Driving pleasure: Lotus Elise

There are few cars built today that offer a uniquely special driving experience. The Lotus Elise does. Here we have a car that has been stripped down to its bare bones for pure driving pleasure. The reaction is simply visceral. This small two-seater forms a special bond with its driver. It is quite delicious.

The Elise is definitely not a car for everyone. It isn’t a pragmatic choice by any stretch of the imagination. It’s extremely low, almost on ground level, so getting in and out is a little tricky. I’d advice against even attempting to do so with the cloth roof in place. It helps to be agile, and not too tall. Your knees need to be in good condition, and having flexible limbs is a big bonus. There is no elegant way of doing this but I found a little hop whilst holding onto the frame works.

Then there is the roof. This small cloth structure is mechanically operated and takes a few takes to master. You unclick the sides, roll it up and store it behind the driver and passenger seats. The problem is that this area is tiny and you need to get the roll as compact as possible to fit it in. Once safely inside, the bucket seats are surprisingly comfy; they hug the frame and as I was to discover first hand whilst in the passenger seat, are the perfect car seat for a power nap on route.

The stripped down cockpit offers only the bare essentials – there is not much of a glove compartment, the stereo is a simple CD player/radio and the boot is a petit bucket size slot at the rear next to the engine. Yet instead of taking away from the driving experience, the utilitarian interior design – where form really does follow function – only enhances the driving pleasure.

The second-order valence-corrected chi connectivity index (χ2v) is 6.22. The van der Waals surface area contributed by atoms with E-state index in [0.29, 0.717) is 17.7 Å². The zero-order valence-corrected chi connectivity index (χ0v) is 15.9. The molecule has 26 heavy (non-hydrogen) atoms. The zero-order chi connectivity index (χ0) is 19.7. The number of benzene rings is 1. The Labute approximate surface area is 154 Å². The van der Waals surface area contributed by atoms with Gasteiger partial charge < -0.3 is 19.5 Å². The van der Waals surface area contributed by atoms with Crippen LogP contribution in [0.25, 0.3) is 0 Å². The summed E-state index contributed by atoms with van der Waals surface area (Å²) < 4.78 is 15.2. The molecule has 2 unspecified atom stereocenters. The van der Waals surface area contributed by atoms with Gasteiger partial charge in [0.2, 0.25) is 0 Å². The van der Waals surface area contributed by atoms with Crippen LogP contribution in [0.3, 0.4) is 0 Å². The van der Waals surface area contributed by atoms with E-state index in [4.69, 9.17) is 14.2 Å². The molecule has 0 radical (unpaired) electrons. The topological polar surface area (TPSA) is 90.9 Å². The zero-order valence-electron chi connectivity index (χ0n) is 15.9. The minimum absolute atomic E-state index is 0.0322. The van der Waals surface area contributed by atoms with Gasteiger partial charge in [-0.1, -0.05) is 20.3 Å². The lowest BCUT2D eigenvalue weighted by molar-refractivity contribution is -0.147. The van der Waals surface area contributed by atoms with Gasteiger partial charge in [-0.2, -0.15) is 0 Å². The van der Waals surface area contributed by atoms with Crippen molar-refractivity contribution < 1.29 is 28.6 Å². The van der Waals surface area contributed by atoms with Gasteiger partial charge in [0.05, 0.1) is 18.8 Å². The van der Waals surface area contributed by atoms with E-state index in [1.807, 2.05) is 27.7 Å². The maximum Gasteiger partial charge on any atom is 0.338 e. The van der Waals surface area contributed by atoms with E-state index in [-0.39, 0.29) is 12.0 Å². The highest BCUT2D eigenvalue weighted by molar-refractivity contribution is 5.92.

Once I got used to driving so low down – visibility is a little issue for someone of my 5”2 stature – the Elise really connects with the road. You feel every bump, every stone, every spec of dirt… but that only adds value to the adventure. Turn the engine on and the Elise S starts with a lovely sounding roar. The steering is unassisted and responsive, the suspension pretty obedient for a light, low car like this. You can have a great deal of fun on snaky B-road where we took the car for a drive.

The sportier S version we drove is powered by a 1.8-litre Toyota four-cylinder assisted by a supercharger. Power is at 217bhp with 184lb ft of torque at 4,600rpm, which makes it easy to drive the little Lotus quickly. And it’s not too thirsty at 37.5mpg.

The Elise S is a no frills machine that offers pure driving pleasure in a way that some other cars seemed to have forgotten how to do. It is a truly thrilling driving experience.

Nargess Shahmanesh Banks

Design Talks | 5 – 25 Scrutton Street | Old Street | Shoreditch | London | EC2A 4HJ?W | www.d-talks.com | Bookshopwww.d-talks.com/bookshop | Published by Banksthomas

 

 

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